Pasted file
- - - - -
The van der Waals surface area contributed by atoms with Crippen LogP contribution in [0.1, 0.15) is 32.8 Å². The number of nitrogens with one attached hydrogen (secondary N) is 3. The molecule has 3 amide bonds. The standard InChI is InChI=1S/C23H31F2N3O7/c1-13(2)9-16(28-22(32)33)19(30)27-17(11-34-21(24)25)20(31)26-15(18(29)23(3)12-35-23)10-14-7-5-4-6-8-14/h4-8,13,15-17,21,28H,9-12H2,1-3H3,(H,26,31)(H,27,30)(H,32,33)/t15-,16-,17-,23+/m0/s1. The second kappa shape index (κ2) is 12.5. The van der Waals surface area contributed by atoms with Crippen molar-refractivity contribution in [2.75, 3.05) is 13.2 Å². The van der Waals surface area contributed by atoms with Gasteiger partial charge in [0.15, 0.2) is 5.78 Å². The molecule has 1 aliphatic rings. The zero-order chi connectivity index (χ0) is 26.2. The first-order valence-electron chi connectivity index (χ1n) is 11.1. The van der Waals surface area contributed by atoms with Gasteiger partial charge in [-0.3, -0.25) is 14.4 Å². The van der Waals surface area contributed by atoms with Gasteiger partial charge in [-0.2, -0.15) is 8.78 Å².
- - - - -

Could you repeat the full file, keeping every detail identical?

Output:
The van der Waals surface area contributed by atoms with Crippen LogP contribution in [0.1, 0.15) is 32.8 Å². The number of nitrogens with one attached hydrogen (secondary N) is 3. The molecule has 3 amide bonds. The standard InChI is InChI=1S/C23H31F2N3O7/c1-13(2)9-16(28-22(32)33)19(30)27-17(11-34-21(24)25)20(31)26-15(18(29)23(3)12-35-23)10-14-7-5-4-6-8-14/h4-8,13,15-17,21,28H,9-12H2,1-3H3,(H,26,31)(H,27,30)(H,32,33)/t15-,16-,17-,23+/m0/s1. The second kappa shape index (κ2) is 12.5. The van der Waals surface area contributed by atoms with Crippen molar-refractivity contribution in [2.75, 3.05) is 13.2 Å². The van der Waals surface area contributed by atoms with Gasteiger partial charge in [0.15, 0.2) is 5.78 Å². The molecule has 1 aliphatic rings. The zero-order chi connectivity index (χ0) is 26.2. The first-order valence-electron chi connectivity index (χ1n) is 11.1. The van der Waals surface area contributed by atoms with Gasteiger partial charge in [-0.3, -0.25) is 14.4 Å². The van der Waals surface area contributed by atoms with Gasteiger partial charge in [-0.2, -0.15) is 8.78 Å².